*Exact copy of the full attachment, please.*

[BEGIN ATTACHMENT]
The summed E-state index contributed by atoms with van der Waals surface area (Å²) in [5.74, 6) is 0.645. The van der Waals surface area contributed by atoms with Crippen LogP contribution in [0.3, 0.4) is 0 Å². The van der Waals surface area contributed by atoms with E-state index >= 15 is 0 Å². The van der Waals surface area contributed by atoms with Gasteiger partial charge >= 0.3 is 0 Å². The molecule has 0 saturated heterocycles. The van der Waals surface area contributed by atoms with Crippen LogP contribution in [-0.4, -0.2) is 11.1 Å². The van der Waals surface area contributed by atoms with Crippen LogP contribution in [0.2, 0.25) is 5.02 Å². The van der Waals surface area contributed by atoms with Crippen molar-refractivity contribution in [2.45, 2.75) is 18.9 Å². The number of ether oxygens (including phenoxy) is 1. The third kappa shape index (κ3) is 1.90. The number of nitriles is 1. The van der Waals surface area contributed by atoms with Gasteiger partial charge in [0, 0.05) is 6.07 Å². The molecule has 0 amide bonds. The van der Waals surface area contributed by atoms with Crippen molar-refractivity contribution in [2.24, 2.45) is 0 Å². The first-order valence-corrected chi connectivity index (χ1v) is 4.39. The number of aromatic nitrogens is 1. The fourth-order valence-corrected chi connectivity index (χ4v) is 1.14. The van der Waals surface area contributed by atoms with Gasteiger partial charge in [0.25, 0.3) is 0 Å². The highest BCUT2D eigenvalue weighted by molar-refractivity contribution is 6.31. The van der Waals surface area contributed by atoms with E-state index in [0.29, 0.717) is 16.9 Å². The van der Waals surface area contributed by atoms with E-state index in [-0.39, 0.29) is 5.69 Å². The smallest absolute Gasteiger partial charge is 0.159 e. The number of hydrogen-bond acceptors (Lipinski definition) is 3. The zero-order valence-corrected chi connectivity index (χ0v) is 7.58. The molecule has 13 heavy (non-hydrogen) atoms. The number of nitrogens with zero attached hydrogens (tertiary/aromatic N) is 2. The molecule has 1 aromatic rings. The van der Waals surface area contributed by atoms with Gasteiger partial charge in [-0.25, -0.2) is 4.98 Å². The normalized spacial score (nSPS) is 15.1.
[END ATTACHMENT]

The summed E-state index contributed by atoms with van der Waals surface area (Å²) in [5.74, 6) is 0.645. The van der Waals surface area contributed by atoms with Crippen LogP contribution in [0.3, 0.4) is 0 Å². The van der Waals surface area contributed by atoms with E-state index >= 15 is 0 Å². The van der Waals surface area contributed by atoms with Gasteiger partial charge >= 0.3 is 0 Å². The molecule has 0 saturated heterocycles. The van der Waals surface area contributed by atoms with Crippen LogP contribution in [-0.4, -0.2) is 11.1 Å². The van der Waals surface area contributed by atoms with Crippen LogP contribution in [0.2, 0.25) is 5.02 Å². The van der Waals surface area contributed by atoms with Crippen molar-refractivity contribution in [2.45, 2.75) is 18.9 Å². The number of ether oxygens (including phenoxy) is 1. The third kappa shape index (κ3) is 1.90. The number of nitriles is 1. The van der Waals surface area contributed by atoms with Gasteiger partial charge in [0, 0.05) is 6.07 Å². The molecule has 0 amide bonds. The van der Waals surface area contributed by atoms with Crippen molar-refractivity contribution in [2.24, 2.45) is 0 Å². The first-order valence-corrected chi connectivity index (χ1v) is 4.39. The number of aromatic nitrogens is 1. The fourth-order valence-corrected chi connectivity index (χ4v) is 1.14. The van der Waals surface area contributed by atoms with Gasteiger partial charge in [0.25, 0.3) is 0 Å². The highest BCUT2D eigenvalue weighted by molar-refractivity contribution is 6.31. The van der Waals surface area contributed by atoms with E-state index in [0.29, 0.717) is 16.9 Å². The van der Waals surface area contributed by atoms with E-state index in [-0.39, 0.29) is 5.69 Å². The smallest absolute Gasteiger partial charge is 0.159 e. The number of hydrogen-bond acceptors (Lipinski definition) is 3. The zero-order valence-corrected chi connectivity index (χ0v) is 7.58. The molecule has 13 heavy (non-hydrogen) atoms. The number of nitrogens with zero attached hydrogens (tertiary/aromatic N) is 2. The molecule has 1 aromatic rings. The van der Waals surface area contributed by atoms with Gasteiger partial charge in [-0.25, -0.2) is 4.98 Å². The normalized spacial score (nSPS) is 15.1.